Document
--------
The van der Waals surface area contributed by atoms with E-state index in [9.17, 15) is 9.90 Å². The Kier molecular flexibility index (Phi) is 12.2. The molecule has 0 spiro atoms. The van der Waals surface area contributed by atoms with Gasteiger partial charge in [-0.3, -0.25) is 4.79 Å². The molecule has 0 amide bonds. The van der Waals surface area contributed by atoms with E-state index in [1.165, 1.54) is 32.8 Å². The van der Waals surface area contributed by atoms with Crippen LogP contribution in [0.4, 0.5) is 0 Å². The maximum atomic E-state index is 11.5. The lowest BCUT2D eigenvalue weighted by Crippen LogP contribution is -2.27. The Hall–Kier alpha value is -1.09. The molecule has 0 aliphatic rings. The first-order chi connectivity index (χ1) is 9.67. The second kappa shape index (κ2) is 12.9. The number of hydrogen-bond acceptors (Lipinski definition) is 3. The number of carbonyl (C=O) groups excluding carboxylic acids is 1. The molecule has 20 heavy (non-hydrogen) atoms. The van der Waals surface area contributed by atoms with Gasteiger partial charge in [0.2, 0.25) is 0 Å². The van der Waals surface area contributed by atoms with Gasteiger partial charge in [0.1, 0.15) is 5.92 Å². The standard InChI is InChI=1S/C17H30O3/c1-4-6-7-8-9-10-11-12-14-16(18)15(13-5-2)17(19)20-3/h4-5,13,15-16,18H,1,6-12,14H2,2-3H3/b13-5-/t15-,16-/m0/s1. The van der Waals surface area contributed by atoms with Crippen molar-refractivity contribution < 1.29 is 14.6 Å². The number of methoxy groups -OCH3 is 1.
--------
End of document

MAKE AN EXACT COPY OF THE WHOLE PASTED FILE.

The van der Waals surface area contributed by atoms with E-state index in [9.17, 15) is 9.90 Å². The Kier molecular flexibility index (Phi) is 12.2. The molecule has 0 spiro atoms. The van der Waals surface area contributed by atoms with Gasteiger partial charge in [-0.3, -0.25) is 4.79 Å². The molecule has 0 amide bonds. The van der Waals surface area contributed by atoms with E-state index in [1.165, 1.54) is 32.8 Å². The van der Waals surface area contributed by atoms with Crippen LogP contribution in [0.4, 0.5) is 0 Å². The maximum atomic E-state index is 11.5. The lowest BCUT2D eigenvalue weighted by Crippen LogP contribution is -2.27. The Hall–Kier alpha value is -1.09. The molecule has 0 aliphatic rings. The first-order chi connectivity index (χ1) is 9.67. The second kappa shape index (κ2) is 12.9. The number of hydrogen-bond acceptors (Lipinski definition) is 3. The number of carbonyl (C=O) groups excluding carboxylic acids is 1. The molecule has 20 heavy (non-hydrogen) atoms. The van der Waals surface area contributed by atoms with Gasteiger partial charge in [0.2, 0.25) is 0 Å². The van der Waals surface area contributed by atoms with Gasteiger partial charge in [0.1, 0.15) is 5.92 Å². The standard InChI is InChI=1S/C17H30O3/c1-4-6-7-8-9-10-11-12-14-16(18)15(13-5-2)17(19)20-3/h4-5,13,15-16,18H,1,6-12,14H2,2-3H3/b13-5-/t15-,16-/m0/s1. The van der Waals surface area contributed by atoms with Crippen molar-refractivity contribution < 1.29 is 14.6 Å². The number of methoxy groups -OCH3 is 1.